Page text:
Why strength training is important for runners – and how to do it right

You'll be running better than ever.

When we think of training for a marathon, we often think of improving endurance by running laps around the park, on a treadmill, or even the marathon track itself. But just as important as cardio is: strength training exercises for runners.

What are the benefits of strength training for runners?

There are many benefits to strength training exercises for runners. The top three include enhanced performance, injury resilience and optimised form, according to health and wellness expert Kitty Blomfield.

Enhanced Performance: By improving running economy, boosting power and speed, and increasing endurance, strength training elevates overall running performance,” says Kitty.

Injury Resilience: Strengthening muscles and joints reduces the risk of common running injuries, fostering sustained training and healthier running.”

Optimised Form: Strength training rectifies muscle imbalances and promotes better posture and stability, ultimately refining running efficiency and reducing injury risk.”

What are the best strength training exercises for runners?

Due to the “dynamic nature of running,” the best strength training for runners include exercise variations “within movement patterns that challenge both stability and strength,” says Kitty. Here are five of the best:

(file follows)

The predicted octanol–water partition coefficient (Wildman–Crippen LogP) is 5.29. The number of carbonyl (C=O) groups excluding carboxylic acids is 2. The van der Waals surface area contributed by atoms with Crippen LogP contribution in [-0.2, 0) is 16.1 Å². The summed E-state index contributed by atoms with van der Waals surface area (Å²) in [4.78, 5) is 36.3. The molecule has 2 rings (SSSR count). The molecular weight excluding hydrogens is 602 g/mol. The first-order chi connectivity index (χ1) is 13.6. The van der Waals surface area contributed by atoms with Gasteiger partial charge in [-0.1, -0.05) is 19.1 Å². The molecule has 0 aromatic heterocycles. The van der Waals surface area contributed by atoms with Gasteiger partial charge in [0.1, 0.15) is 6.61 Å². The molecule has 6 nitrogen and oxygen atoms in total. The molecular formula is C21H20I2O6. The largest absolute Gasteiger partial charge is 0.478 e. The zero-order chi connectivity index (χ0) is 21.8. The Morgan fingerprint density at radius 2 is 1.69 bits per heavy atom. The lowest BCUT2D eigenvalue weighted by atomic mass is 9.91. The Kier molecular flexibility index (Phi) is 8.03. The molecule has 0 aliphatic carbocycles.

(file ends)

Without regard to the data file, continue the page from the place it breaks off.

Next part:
• Squat Movement: Free weight barbell squats or dumbbell squats.
  • Hinge Movement: Free weight barbell or dumbbell deadlifts.
  • Lunge Movement: Free weight barbell or dumbbell lunges.
  • Hip Extension: Free weight barbell or machine-based hip thrusts.
  • Hamstring Isolation: Machine-based seated or lying leg curls.

Toned healthy female training, lifting dumbbells in urban industrial gym with other women working out in background.

How many times a week should a runner strength train?

It depends on their running schedule, goals, and recovery demands, says Kitty.

“It could be anywhere from 1-4 times per week,” she adds. “Taking a phasic approach* to this would make the most sense as being in “peak” running condition isn’t likely to align with “peak” strength for a seasoned runner.

“Focusing on one while dialling back the others will have the greatest benefits in performance in the long term.”

*A phasic approach means breaking down training into phases (weeks to months) that focus on different areas of the body.

How heavy should the weights be?

How can you end up succeeding in bodyweight strength training for runners? The trick is to build your way up.

“In order for strength training to truly benefit a runner, the goal should be to get progressively stronger overtime,” Kitty confirms. “This should be done by using heavier weights in the 4-7 rep range.

“This will focus only on muscular adaptation while reducing oxidative stress and muscle damage. The sorer your muscles, the less output can be applied to your running, and vice versa.”

There you have it – your complete guide to strength training in order to optimise your running performance.

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